(Editor’s note: 108 is a toll free number for emergency services  which is operational in 22 states in India. It was first rolled out in Karnataka and Andhra Pradesh)

What are the other big gaps that you see that keep patients with mental illnesses from getting help? 

The entire field of psychiatric services is biased in favour of institutional and community care in India. Unfortunately, the largest section of care is provided by the family. And the family care model is least looked into. This inadequacy is characteristic of the new legislation we have — the Mental Healthcare Act 2017. You can broadly classify three types of care — institutional care, community care and family care. Institution and community are very well known because it is a legacy handed down by organisations like the WHO and other international bodies. In terms of resource allocation and policy people only talk about institutional care and community care. Family is a part of community care… If you talk about community care, it is polarised in terms of charity-based free services to wandering mentally ill or destitute and others. Community care is a western concept.

On the contrary, 70% of those who need treatment are all managed in families. These are statistics from the National Sample Survey of the Ministry of Social Justice in 2002 (. So, when the family is a predominant care provider, the policies, schemes are not family centric.

Dr Nirmala Srinivasan
Dr Nirmala Srinivasan

How much responsibility do you think lies with the family to make themselves aware of their rights, in terms of seeking healthcare for mental illnesses?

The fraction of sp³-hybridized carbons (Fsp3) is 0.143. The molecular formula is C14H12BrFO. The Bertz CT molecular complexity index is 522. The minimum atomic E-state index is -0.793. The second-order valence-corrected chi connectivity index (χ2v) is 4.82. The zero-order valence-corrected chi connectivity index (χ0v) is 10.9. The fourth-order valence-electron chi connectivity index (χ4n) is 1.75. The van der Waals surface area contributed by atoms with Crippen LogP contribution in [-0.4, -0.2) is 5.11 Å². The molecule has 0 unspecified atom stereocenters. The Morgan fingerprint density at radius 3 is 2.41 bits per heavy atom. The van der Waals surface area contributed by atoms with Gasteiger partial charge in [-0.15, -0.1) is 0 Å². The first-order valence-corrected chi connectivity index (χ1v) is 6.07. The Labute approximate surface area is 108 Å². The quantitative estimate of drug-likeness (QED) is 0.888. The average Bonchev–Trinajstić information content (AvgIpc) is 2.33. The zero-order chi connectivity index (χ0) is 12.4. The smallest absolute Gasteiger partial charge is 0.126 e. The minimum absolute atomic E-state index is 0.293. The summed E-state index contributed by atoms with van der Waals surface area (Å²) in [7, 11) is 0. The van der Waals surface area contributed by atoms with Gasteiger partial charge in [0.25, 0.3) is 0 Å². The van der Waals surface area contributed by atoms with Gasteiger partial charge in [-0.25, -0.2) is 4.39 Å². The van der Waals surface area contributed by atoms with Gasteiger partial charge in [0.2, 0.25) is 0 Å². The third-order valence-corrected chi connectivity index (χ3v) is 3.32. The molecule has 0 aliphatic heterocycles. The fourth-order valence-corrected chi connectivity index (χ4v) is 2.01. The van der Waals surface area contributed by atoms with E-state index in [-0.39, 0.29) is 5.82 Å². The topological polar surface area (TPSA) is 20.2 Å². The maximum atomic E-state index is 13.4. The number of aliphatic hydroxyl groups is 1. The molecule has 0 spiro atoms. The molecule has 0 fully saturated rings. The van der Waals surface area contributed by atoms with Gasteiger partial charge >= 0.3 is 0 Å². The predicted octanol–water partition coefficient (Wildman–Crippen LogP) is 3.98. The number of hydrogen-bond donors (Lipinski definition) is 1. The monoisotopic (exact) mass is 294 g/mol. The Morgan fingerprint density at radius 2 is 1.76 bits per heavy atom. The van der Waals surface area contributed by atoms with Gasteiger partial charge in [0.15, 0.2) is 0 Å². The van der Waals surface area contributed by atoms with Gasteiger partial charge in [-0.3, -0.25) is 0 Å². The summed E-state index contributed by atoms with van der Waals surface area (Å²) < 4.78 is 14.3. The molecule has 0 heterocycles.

You cannot bunch all affected families in India under one category. There are urban families, rural families. It has nothing to do with socio-economic status. Mental illness is an independent variable across families. So when you say families, it depends on which family. 

Let’s talk about urban families. 

Urban families are a typical example. This morning I got a call from the wife of a techie. She is a homemaker and he needs help, terribly. The wife is unable to move because she doesn’t know where to seek help. It has to be proved that he is mentally ill to seek help. Otherwise, there is a chance of violating his human rights even though she is the wife. 

This is a gap we find in the mental healthcare act — family centric interventions through legislation. The wife doesn’t know where to seek help.  

The first right that the act talks about (The Mental Healthcare Act 2017) is the right to access to mental health services, run or provided by the appropriate government. In Bangalore there are two types of mental health facilities  — district mental health care facilities or under the municipal corporation. The wife can call them and they are likely to say bring the patient here. Such a facility is available and such a legislation is available, most people don’t know. 

There is a big gap — how can a person, who is in a family, exercise their right to access treatment? 

How much of a role does the government have to play to inform people of the rights that they have? 

The government is not able to appreciate this gap in service. So our latest campaign is ‘assisted home care’. 

Can you elaborate on ‘assisted home care’?

I wanted to know how does a relapse happen. Usually a relapse or patient dropping out of treatment is blamed on families. Across the world it is very familiar for the patient to medicine after some time — either because of self-stigma or side effects. Families are not able to take them for follow up treatment. And all these things  — 70% of people with mental illness not having access to treatment, drop outs and follow up care not happening, families losing interest, more than one person in the family with a mental illness — culminate into a treatment gap of 80% to 90% in India. 

Why is this? There is a writing on the wall. Your policy and schemes have to help families in whatever way possible. In urban, metro families ‘assisted home care’ is the best thing you can do.